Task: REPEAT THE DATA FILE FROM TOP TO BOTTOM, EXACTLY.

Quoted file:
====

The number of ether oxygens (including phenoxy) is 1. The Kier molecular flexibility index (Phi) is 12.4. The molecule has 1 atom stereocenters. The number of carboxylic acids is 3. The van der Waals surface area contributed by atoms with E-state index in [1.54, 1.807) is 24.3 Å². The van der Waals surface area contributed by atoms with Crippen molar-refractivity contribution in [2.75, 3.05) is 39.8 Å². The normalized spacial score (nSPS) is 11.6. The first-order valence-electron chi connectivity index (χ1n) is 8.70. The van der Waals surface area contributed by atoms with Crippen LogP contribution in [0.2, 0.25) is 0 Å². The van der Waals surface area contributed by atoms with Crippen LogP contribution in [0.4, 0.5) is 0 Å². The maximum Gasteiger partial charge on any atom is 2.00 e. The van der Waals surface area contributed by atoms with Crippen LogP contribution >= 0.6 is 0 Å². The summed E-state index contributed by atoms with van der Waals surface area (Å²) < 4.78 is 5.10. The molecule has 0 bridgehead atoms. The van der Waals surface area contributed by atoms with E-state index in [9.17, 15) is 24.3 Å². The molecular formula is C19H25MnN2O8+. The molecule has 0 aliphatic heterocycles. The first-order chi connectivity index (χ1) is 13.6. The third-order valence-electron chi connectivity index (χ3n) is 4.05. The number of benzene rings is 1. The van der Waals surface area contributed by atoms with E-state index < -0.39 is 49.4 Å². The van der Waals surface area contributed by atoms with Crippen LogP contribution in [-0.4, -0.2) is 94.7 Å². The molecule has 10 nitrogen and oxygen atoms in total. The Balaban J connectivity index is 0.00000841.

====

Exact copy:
The number of ether oxygens (including phenoxy) is 1. The Kier molecular flexibility index (Phi) is 12.4. The molecule has 1 atom stereocenters. The number of carboxylic acids is 3. The van der Waals surface area contributed by atoms with E-state index in [1.54, 1.807) is 24.3 Å². The van der Waals surface area contributed by atoms with Crippen molar-refractivity contribution in [2.75, 3.05) is 39.8 Å². The normalized spacial score (nSPS) is 11.6. The first-order valence-electron chi connectivity index (χ1n) is 8.70. The van der Waals surface area contributed by atoms with Crippen LogP contribution in [0.2, 0.25) is 0 Å². The van der Waals surface area contributed by atoms with Crippen LogP contribution in [0.4, 0.5) is 0 Å². The maximum Gasteiger partial charge on any atom is 2.00 e. The van der Waals surface area contributed by atoms with Crippen LogP contribution >= 0.6 is 0 Å². The summed E-state index contributed by atoms with van der Waals surface area (Å²) < 4.78 is 5.10. The molecule has 0 bridgehead atoms. The van der Waals surface area contributed by atoms with E-state index in [9.17, 15) is 24.3 Å². The molecular formula is C19H25MnN2O8+. The molecule has 0 aliphatic heterocycles. The first-order chi connectivity index (χ1) is 13.6. The third-order valence-electron chi connectivity index (χ3n) is 4.05. The number of benzene rings is 1. The van der Waals surface area contributed by atoms with E-state index < -0.39 is 49.4 Å². The van der Waals surface area contributed by atoms with Crippen LogP contribution in [-0.4, -0.2) is 94.7 Å². The molecule has 10 nitrogen and oxygen atoms in total. The Balaban J connectivity index is 0.00000841.